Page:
IGN Review of MX vs. ATV Reflex
For more than a decade now, Rainbow Studios has been knee-deep in offroad and motocross racing in various forms. Starting with Motocross Madness back on the PC, the studio has delivered some sort of offroad racer almost every year since then, and I've played most of them. I can remember reading previews for Motocross Madness 2 back in the day and how there was talk of you being able to break your bones and needing to pay for hospital bills after a racing event. It was going to be awesome and force you to change the way you played the game.
That feature didn't make it into the sequel. Instead, Motocross Madness 2 added better visuals, more courses (including a track editor) and refined controls. It was definitely an improvement, but in terms of the actual gameplay, it was an evolutionary step, not a revolutionary one. That same sort of pattern has been happening year-in, year-out since then. More vehicle types have joined the fray, multiple console generations have allowed for substantially better graphics, and more processing power has allowed for better physics (and in turn, better controls). But by and large, we've been playing the same sort of thing for years, and while Rainbow has it pretty much down to a science by now, MX vs. ATV Reflex really is just more of the same.
Don't get me wrong -- Reflex is a really fun title, and anyone who enjoys a racer of this sort should definitely consider picking it up. But, if you've played the past couple releases, this will largely seem like familiar territory.
That's not to say that there isn't a smattering of new features this year. For one thing, there's complete terrain deformation now. Driving over soft dirt will give way to the mud below, but rather than just remove dirt, you actually move it. That is, instead of just creating a line in the ground where your tire was, you're shoving the dirt to the side and creating mounds on either side of the rut, making your resulting wake more treacherous for your opponents (and yourself). The result is that each successive lap around a track leaves the course more and more worn, and you'll theoretically have a harder time keeping your lines clean as the race goes on.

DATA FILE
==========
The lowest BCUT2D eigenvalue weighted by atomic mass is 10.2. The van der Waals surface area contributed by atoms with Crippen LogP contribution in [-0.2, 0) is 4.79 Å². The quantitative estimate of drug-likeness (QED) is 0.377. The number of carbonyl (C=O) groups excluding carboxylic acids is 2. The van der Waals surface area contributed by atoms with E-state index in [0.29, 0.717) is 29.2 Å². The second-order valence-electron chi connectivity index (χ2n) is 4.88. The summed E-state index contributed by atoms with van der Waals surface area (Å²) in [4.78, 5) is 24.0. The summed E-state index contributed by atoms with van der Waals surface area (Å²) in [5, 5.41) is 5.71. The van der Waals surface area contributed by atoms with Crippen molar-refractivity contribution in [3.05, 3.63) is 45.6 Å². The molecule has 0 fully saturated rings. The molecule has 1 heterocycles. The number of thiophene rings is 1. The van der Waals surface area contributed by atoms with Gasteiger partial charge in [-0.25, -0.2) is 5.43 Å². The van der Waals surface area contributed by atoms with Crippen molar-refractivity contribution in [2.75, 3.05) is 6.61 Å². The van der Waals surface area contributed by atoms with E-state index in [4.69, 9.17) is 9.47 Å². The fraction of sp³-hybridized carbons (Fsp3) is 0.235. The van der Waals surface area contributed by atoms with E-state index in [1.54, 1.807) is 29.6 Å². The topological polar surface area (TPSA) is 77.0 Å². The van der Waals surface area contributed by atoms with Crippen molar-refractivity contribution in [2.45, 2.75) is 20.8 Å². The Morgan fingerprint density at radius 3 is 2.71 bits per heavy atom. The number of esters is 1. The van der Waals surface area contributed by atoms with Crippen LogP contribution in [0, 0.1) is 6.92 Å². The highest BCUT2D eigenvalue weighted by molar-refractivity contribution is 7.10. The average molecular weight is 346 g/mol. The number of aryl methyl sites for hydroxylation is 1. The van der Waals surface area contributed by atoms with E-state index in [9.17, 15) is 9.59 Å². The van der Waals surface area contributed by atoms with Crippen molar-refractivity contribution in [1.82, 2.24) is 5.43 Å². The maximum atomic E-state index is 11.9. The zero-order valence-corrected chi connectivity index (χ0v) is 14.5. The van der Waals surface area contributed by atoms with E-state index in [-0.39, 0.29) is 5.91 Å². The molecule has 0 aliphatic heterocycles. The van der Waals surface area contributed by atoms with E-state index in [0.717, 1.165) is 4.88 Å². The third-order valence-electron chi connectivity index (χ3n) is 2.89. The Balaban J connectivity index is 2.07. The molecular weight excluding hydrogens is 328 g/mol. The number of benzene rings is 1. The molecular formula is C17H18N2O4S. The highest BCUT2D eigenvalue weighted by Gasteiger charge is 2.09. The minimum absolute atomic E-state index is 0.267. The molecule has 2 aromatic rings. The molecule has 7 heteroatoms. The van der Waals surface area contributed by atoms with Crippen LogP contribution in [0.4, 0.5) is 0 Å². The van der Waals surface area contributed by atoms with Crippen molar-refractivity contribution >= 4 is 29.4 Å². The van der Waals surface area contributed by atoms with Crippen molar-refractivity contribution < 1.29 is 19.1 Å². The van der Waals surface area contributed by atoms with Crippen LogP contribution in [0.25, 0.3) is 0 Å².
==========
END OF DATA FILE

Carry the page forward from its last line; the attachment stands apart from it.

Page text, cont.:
On some courses, this has a noticeable impact, though it's not as game-changing as it sounds like it could be. Some courses are already beat to hell before you get there, so you don't really notice a major change after taking a few laps. In other cases, I noticed that it made my race tougher than if the deformation wasn't there, but it didn't feel like it was getting worse as the race went on. What you don't get from this solution is dirt becoming loose and causing your ride to slide around a corner rather than bite. It's more of a flat vs. bumpy effect. It's great because it forces you to respect the course and drive more defensively than you might have before. However, I didn't find myself adapting to the changes as races progressed, but I'd instead race as if I was always dealing with the toughened terrain right from the start.
Another change in Reflex is the way tricks are handled. Previously, you'd press a button or two and push the left analog stick in one of eight directions to trigger a trick. Now, all of your moves have been transferred to the right analog stick. You press and hold the trick button (to essentially turn the stick into "trick" mode) and then tap or rotate three directions. Left, right, right will do one trick, while up, left, down will perform another, for instance.